Panto review: Jack And The Beanstalk, Stratford

By Giles Broadbent on December 26, 2012 6:02 PM |

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STAGE
Jack And The Beanstalk
Theatre Royal Stratford East
★★★★✩

IN A NUTSHELL
Julia Gregory enjoys a fun-filled family show, which appeals to adults and children alike

REVIEW
From the moment Gemma Salter gets everyone involved in a singalong before the curtain goes up you know you are in for a fun filled show.

And the audience has plenty of opportunity to let off steam booing and hissing at a succession of villains - the hapless bogus police Biz (Oliver Taheri) and Boz, (Jack Shalloo), the heartless landlord Mr Fleece (Windson Liong) and, of cours,e the ogre who enjoys eating children baked up in a tasty steak and kiddie pie.

As traditional as Christmas pudding, this home-made panto is served up with all the trimmings, a sprinkling of corny jokes, villains, a dame and an audience song, complete with song sheet.

Stratford has a tradition of writing its own show, this year's show is by Paul Sirett, with music and lyrics by Wayne Nunes and Perry Melius.

Jack, (a nimble footed Jorell Coiffic-Kamall) lives with his mum, the irrepressible Dame Trott (panto regular Michael Bertenshaw) but money is short, the landlord unsympathetic and the couple need a miracle to avert eviction.

So when the gullible Jack and his invisible friend Dizzy (Vlach Ashton) meets Biz and Boz as he takes the family cow to market he accepts an offer which seems too good to be true, but certainly does not impress the Dame when he hands over a few bean seeds he is given in payment.

The stage is magically transformed as a beanstalk grows overnight, taking Jack to the ogre's territory. Hats off to designers Jenny Tiramani and Harriet Barsby for an imaginative set and colourful costumes.

The giant ogre, of which we glimpse only part of his body, is extremely impressive.

On the night I saw the show one of the ogre's captives, the songstress Harpo, was played by Allyson Ava-Brown, whose stunning voice was used to good effect.

Other captives included Henrietta (Shelley Williams), the bird which lays golden eggs under sufferance and the long-suffering Mrs Porridge (Susan Lawson-Reynolds) who has to keep the ogre's appetite for steak and kiddie pie satisfied.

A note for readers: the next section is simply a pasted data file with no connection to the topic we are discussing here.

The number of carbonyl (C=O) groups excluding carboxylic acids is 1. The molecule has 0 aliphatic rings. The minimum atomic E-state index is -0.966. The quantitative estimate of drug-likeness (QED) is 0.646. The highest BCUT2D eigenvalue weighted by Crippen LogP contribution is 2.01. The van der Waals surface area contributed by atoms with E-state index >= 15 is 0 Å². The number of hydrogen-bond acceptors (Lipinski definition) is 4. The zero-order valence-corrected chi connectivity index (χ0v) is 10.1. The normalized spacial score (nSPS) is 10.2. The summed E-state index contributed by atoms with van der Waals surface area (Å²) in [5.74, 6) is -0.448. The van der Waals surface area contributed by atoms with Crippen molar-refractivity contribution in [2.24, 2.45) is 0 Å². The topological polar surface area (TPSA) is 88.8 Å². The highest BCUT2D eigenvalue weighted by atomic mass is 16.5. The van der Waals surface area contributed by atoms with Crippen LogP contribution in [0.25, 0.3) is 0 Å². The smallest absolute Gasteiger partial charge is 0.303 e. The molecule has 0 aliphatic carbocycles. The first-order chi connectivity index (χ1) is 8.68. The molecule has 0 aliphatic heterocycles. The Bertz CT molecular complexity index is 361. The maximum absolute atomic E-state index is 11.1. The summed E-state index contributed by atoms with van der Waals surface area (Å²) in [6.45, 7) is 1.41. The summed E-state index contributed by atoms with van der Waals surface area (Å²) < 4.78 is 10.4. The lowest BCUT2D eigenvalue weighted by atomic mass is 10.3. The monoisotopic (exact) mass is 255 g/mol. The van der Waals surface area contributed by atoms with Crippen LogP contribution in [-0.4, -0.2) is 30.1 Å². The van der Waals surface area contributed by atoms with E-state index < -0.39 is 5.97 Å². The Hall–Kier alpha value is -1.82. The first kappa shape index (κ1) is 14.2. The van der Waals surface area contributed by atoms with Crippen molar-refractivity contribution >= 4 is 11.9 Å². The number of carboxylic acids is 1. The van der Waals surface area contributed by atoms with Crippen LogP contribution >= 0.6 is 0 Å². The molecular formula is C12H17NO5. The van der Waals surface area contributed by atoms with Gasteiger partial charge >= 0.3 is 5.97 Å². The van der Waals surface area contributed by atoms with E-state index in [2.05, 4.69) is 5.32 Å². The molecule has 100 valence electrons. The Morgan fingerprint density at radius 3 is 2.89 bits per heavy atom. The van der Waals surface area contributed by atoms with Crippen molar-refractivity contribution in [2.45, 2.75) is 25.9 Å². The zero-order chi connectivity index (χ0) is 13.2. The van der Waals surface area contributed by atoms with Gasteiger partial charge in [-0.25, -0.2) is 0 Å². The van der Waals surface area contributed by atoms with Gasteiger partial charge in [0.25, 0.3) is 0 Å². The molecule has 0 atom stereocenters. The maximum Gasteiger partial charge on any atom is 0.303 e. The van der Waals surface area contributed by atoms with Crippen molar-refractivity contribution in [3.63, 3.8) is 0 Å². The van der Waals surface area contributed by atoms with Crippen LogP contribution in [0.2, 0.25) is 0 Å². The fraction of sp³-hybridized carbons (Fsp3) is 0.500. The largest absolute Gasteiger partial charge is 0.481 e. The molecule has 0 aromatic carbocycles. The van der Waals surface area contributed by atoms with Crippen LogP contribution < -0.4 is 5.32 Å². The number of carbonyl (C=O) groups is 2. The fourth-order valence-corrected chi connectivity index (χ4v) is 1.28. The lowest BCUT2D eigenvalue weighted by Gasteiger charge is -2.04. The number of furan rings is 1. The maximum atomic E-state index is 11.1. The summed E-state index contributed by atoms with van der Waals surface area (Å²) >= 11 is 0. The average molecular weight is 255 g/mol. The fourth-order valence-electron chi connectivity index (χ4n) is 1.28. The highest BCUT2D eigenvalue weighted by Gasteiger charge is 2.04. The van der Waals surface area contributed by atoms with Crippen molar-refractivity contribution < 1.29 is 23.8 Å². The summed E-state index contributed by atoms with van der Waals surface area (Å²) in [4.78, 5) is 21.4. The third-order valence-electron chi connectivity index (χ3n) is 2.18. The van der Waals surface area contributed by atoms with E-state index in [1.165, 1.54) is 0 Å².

The show has gags aplenty and lots of opportunity for audience participation, making it a fun treat for families and colleagues alike.

However despite being a stone's throw from the Olympic stadium there was no mention of the extravaganza which happened in the theatre's back yard just a few months ago, which seemed like a missed opportunity. Mind you Hackney Empire's panto, in another host borough, had just a passing reference to the sporting show.

There are topical references to a certain best-selling trio of novels as Mrs Trott styles herself as author of bodice rippers, with a few knowing looks to the audience. Her outfits are not as garish and outlandish as some dames, but she is entertaining in the best panto fashion.

And this is a fun and funny show, with the audience playing its part along with the cast who seemed to be having a thoroughly good time.

Jack and the Beanstalk, Theatre Royal Stratford East, runs until Saturday January 19, box office 020 8534 0310, stratfordeast.com

1 Comments

Carole Barnes said:

I took my disabled daughter to see Jack & the beanstalk at Stratford to a Saturday matinee and we sat in the front row of the circle.

There were so many bangs, crashes, lightening, screaming and never ending shouting that she spent most of it hovering under my coat.
We didnt think much of it was funny and a lot of the children weren't reacting. There were some jokes which didn't get a lot of reaction from the audience, especially the children.

I think the children at the front of the stalls were more into it because the characters mingled with them more.
I was glad when it finished.

By contrast we had also been to see Cinderella at the Kenneth More theatre in Ilford and that was enjoyable and fun. It was lighthearted and we laughed a lot. We were up on our feet singing the "Music man" which we knew and came out, having had an enjoyable evening.

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